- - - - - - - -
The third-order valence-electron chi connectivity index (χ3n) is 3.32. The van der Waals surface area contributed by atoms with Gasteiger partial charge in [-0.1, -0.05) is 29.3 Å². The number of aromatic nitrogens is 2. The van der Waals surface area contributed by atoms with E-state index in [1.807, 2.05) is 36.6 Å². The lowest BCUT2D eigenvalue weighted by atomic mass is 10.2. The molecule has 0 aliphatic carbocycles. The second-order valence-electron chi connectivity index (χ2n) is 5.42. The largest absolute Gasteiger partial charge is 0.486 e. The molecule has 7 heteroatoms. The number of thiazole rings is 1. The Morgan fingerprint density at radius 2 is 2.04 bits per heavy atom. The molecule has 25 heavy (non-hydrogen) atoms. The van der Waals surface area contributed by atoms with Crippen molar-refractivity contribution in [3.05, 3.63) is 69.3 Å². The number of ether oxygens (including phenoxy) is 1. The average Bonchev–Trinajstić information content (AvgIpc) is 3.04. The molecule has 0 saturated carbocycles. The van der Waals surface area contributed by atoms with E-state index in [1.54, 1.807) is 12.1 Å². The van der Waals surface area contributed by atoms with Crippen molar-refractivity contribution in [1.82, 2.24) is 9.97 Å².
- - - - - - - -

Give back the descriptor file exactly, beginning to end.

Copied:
The third-order valence-electron chi connectivity index (χ3n) is 3.32. The van der Waals surface area contributed by atoms with Gasteiger partial charge in [-0.1, -0.05) is 29.3 Å². The number of aromatic nitrogens is 2. The van der Waals surface area contributed by atoms with E-state index in [1.807, 2.05) is 36.6 Å². The lowest BCUT2D eigenvalue weighted by atomic mass is 10.2. The molecule has 0 aliphatic carbocycles. The second-order valence-electron chi connectivity index (χ2n) is 5.42. The largest absolute Gasteiger partial charge is 0.486 e. The molecule has 7 heteroatoms. The number of thiazole rings is 1. The Morgan fingerprint density at radius 2 is 2.04 bits per heavy atom. The molecule has 25 heavy (non-hydrogen) atoms. The van der Waals surface area contributed by atoms with Crippen molar-refractivity contribution in [3.05, 3.63) is 69.3 Å². The number of ether oxygens (including phenoxy) is 1. The average Bonchev–Trinajstić information content (AvgIpc) is 3.04. The molecule has 0 saturated carbocycles. The van der Waals surface area contributed by atoms with E-state index in [1.54, 1.807) is 12.1 Å². The van der Waals surface area contributed by atoms with Crippen molar-refractivity contribution in [1.82, 2.24) is 9.97 Å².